Generic sentences (e.g., bare plural sentences such as "dogs have four legs" and "mosquitoes carry malaria") are used to talk about kinds of things. Three experiments investigated the conceptual foundations of generics as well as claims within the formal semantic approaches to generics concerning the roles of prevalence, cue validity and normalcy in licensing generics. Two classes of generic sentences that pose challenges to both the conceptually based and formal semantic approaches to generics were investigated. Striking property generics (e.g. "sharks bite swimmers") are true even though only a tiny minority of instances have the property and thus pose obvious problems for quantificational approaches, and they also do not seem to characterize kinds in terms of the principled or statistical connections investigated in previous research (Prasada & Dillingham, 2006, 2009). The second class - minority characteristic generics (e.g. "ducks lay eggs") - also poses serious problems for quantificational accounts, and appears to involve principled connections even though fewer than half of its instances have the relevant property. The experiments revealed three principal discoveries: first, striking generics involve neither principled nor statistical connections. Instead, they involve a causal connection between a kind and a property. Second, minority characteristic generics exhibit the characteristics of principled connections, which suggests that principled connections license the expectation that most instances will have the property, but do not require it. Finally, the experiments also provided evidence that prevalence and the acceptability of generics may be dissociated and provided data that are problematic for normalcy approaches to generics, and for the idea that cue validity licenses low prevalence generics. As such, the studies provided evidence in favor of a conceptually based approach to the semantics of generics (Leslie, 2007, 2008; see also Carlson, 2009).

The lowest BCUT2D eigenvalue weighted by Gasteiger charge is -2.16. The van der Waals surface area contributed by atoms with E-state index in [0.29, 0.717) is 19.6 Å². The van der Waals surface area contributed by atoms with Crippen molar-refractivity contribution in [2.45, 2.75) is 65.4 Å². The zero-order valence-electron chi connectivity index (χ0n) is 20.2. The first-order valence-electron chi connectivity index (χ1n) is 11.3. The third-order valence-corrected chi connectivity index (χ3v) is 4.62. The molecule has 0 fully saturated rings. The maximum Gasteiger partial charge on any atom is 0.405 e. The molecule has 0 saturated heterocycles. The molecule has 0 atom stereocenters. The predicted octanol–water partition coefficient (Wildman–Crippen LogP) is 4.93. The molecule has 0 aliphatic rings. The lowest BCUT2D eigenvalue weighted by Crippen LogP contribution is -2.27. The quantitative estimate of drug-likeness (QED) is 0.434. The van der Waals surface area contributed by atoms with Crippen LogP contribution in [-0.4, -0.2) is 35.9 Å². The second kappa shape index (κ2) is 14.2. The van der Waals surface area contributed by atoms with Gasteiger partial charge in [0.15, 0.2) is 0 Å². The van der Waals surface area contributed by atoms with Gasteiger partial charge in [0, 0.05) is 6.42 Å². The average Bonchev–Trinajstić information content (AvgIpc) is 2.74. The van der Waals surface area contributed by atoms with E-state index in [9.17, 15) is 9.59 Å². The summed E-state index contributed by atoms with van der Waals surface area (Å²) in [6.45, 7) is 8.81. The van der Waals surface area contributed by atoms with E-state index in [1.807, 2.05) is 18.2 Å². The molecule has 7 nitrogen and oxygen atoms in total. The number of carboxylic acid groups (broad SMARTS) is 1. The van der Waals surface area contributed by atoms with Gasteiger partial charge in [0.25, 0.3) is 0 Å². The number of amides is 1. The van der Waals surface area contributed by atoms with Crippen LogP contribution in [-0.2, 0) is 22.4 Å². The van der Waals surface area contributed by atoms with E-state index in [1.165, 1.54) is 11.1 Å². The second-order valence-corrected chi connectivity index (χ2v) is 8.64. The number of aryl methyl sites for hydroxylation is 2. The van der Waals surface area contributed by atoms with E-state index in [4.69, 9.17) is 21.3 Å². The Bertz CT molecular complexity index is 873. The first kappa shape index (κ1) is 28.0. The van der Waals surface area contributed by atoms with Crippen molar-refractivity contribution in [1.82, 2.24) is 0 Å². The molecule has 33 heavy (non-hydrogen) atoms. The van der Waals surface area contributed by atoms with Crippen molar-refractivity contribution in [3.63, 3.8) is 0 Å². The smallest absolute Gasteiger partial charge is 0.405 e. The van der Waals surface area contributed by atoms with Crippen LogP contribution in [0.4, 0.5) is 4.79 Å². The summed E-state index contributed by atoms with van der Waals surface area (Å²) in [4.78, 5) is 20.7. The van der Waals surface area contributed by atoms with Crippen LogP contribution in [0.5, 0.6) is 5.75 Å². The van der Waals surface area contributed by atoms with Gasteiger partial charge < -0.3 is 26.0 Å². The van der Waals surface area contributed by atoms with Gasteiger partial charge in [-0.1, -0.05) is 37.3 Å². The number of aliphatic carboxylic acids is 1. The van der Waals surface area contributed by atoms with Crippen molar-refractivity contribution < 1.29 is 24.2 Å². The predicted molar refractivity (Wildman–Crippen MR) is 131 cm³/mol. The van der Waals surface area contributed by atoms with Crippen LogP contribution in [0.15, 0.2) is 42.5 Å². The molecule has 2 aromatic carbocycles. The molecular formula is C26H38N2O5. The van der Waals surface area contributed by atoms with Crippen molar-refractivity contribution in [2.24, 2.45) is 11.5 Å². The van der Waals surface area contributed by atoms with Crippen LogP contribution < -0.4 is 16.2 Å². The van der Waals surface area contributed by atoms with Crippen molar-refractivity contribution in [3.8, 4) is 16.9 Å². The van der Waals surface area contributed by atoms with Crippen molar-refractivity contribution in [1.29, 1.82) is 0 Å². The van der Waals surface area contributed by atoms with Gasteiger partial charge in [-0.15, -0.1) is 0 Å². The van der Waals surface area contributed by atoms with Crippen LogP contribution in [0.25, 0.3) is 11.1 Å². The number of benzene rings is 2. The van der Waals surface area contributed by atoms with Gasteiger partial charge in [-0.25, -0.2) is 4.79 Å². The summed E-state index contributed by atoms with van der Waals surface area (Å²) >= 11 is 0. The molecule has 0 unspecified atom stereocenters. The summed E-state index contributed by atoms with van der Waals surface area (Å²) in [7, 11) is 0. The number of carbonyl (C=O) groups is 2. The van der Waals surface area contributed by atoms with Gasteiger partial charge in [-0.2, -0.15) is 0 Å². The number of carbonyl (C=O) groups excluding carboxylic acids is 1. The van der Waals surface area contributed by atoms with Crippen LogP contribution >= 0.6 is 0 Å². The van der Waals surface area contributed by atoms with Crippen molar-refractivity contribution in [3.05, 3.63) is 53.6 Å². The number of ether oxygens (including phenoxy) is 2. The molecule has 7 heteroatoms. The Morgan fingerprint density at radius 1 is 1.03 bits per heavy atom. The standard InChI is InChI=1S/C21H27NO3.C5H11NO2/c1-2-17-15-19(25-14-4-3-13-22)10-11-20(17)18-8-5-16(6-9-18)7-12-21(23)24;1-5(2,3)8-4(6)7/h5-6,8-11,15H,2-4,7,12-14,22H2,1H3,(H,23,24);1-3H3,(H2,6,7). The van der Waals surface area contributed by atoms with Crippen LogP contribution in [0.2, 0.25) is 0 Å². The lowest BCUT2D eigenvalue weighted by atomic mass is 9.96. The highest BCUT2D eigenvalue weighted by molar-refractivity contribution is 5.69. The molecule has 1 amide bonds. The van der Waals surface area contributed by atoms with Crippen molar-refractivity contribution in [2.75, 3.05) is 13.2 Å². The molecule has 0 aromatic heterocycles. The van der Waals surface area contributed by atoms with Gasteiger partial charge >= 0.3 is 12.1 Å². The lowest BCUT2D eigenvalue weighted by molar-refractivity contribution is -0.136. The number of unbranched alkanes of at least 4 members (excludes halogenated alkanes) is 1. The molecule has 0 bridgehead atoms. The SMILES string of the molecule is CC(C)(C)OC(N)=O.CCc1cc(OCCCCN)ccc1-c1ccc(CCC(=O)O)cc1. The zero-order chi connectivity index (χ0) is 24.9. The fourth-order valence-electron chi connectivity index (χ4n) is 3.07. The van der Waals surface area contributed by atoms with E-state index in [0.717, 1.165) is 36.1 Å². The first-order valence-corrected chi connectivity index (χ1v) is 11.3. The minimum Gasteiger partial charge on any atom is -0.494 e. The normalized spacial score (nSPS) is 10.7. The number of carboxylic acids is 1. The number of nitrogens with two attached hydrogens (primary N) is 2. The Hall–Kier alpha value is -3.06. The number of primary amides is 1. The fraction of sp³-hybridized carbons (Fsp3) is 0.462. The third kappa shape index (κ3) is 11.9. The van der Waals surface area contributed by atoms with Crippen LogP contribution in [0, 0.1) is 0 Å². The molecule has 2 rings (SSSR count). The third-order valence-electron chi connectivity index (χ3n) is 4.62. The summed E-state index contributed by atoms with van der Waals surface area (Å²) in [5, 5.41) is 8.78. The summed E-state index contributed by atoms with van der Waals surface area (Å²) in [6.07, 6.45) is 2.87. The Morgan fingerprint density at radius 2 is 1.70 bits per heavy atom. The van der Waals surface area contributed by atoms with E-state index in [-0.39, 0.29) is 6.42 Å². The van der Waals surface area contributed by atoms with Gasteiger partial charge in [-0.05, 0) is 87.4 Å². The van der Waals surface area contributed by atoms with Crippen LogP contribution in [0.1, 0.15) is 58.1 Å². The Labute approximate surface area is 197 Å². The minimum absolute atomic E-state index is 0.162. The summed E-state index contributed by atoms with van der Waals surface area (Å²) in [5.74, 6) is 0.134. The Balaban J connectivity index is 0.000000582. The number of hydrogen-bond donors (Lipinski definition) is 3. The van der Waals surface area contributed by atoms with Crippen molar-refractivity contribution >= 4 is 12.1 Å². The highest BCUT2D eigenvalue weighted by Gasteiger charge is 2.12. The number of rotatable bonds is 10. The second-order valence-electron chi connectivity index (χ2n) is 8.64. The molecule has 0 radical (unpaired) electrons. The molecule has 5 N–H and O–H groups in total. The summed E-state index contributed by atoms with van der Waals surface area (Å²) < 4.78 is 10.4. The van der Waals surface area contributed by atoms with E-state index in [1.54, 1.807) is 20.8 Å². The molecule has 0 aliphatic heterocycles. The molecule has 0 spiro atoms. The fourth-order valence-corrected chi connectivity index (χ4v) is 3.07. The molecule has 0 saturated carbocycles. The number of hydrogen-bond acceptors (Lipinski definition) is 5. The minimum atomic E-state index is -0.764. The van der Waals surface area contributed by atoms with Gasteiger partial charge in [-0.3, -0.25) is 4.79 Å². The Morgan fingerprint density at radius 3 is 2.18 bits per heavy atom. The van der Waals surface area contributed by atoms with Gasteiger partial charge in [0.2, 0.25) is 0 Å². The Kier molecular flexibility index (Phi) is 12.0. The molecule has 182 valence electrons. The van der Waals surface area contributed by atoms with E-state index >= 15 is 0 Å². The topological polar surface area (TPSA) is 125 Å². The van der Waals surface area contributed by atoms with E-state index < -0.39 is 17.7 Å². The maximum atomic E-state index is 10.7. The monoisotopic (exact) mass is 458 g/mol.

All Science Journal Classification (ASJC) codes
- Experimental and Cognitive Psychology
- Language and Linguistics
- Developmental and Educational Psychology
- Linguistics and Language
- Cognitive Neuroscience